Singapore: Halt the execution of Nagaenthran Dharmalingam

Press release

(Paris) Singaporean authorities must immediately halt the imminent execution of Malaysian national Nagaenthran Dharmalingam, FIDH urged today. Mr. Dharmalingam is scheduled to be executed by hanging at Singapore’s Changi Prison on 10 November 2021. A constitutional challenge to his execution is expected to be heard by the High Court of Singapore on 8 November.

“The disregard for human rights and international standards in the case of Nagaenthran Dharmalingam is compounded by the Singaporean government’s callous treatment of his family. After keeping Mr. Dharmalingam on death row for more than a decade, the government is now rushing to execute him and makes it almost impossible for his family to visit him. This behavior marks a new low for the government.”

Adilur Rahman Khan, FIDH Secretary-General

On 28 October 2021, Mr. Dharmalingam’s family in Ipoh, Malaysia, received a letter from the Singaporean government dated 26 October 2021, which informed them of his planned execution. Under Singapore’s current COVID-19 travel restrictions, Mr. Dharmalingam’s family members are permitted to travel to the city-state to visit him before his execution. However, they would have to follow an array of strict administrative obstacles, including arranging extensive paperwork, COVID-19 tests, undergoing a mandatory 10-day quarantine, and being prohibited from taking public transport to-and-from the prison during their stay.

Mr. Dharmalingam could become the first prisoner to be executed in the city state since the beginning of the COVID-19 pandemic in 2020. The country’s last executions were carried out in 2019, when a total of four individuals were executed – two for drug-related offenses, and two others after being convicted of murder.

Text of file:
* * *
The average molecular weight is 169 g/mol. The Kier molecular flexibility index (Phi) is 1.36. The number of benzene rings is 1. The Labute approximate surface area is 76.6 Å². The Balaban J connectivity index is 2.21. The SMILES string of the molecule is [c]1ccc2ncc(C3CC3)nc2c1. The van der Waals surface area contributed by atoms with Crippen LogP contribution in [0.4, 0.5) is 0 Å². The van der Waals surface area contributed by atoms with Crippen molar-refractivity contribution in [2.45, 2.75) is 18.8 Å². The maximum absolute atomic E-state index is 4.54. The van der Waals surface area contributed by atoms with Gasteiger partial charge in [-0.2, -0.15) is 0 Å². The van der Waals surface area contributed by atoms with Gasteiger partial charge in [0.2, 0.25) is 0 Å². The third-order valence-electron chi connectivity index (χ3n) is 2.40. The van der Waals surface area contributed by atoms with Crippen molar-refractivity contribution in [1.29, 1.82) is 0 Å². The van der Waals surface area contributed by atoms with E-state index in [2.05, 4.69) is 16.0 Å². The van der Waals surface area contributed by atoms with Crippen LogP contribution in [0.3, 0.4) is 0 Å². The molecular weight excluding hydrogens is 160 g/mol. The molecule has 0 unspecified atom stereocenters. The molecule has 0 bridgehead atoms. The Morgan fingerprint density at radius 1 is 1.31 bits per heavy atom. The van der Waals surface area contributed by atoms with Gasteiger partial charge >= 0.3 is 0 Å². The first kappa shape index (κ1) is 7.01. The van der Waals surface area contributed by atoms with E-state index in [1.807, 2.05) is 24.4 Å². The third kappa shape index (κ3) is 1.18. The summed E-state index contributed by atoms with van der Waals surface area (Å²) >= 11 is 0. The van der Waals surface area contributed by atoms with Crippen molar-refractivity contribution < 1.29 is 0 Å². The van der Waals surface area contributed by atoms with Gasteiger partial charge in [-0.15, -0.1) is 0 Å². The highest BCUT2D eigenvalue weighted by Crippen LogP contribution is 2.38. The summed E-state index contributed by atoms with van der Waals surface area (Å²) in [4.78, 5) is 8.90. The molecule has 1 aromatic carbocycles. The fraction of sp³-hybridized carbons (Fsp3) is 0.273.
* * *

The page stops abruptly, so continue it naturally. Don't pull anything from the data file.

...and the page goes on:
In April 2009, Mr. Dharmalingam was arrested at the Woodlands border checkpoint for illegally importing 42.72 grams of heroin into Singapore from Malaysia. In November 2010, he was found guilty and sentenced to death under Singapore’s Misuse of Drugs Act. During his trial, the psychiatric evaluation result showed that he suffered from mental disabilities and an intellectual impairment. The application of the death penalty in Mr. Dharmalingam’s case appears to be in breach of Articles 5, 10, 13, and 15 of the Convention on the Rights of Persons with Disabilities, to which Singapore is a state party. The Committee on the Rights of Persons with Disabilities (CRPD), which monitors the implementation of the Convention on the Rights of Persons with Disabilities, has affirmed the duty of state parties to the treaty “to refrain from imposing the death penalty on persons with intellectual or psychosocial disability.” [1]

FIDH reiterates its condemnation of Singapore’s ongoing use of the death penalty, in particular for offenses that do not meet the threshold of the “most serious crimes.” UN jurisprudence has repeatedly and unequivocally stated that drug-related offenses do not meet such threshold.

During Singapore’s third Universal Periodic Review (UPR), adopted on 1 October 2021, the government refused to accept 17 recommendations on the abolition of capital punishment, including recommendations that called for the establishment of a moratorium on executions, and the ratification of the Second Optional Protocol to the International Covenant on Civil and Political Rights (ICCPR). The government justified its non-acceptance of those recommendations by claiming that capital punishment was reserved only for the most serious crimes, such as drug trafficking.

FIDH renews its calls on the Singaporean government to make progress towards the abolition of capital punishment for all crimes, including by: reinstating the moratorium on executions (which was lifted in July 2014); commuting all death sentences; and signing and ratifying the ICCPR and the Second Optional Protocol to the ICCPR, aiming at the abolition of the death penalty.

FIDH, a founding member of the World Coalition Against the Death Penalty (WCADP) and a member of its Steering Committee, reiterates its strong opposition to the death penalty for all crimes and in all circumstances.

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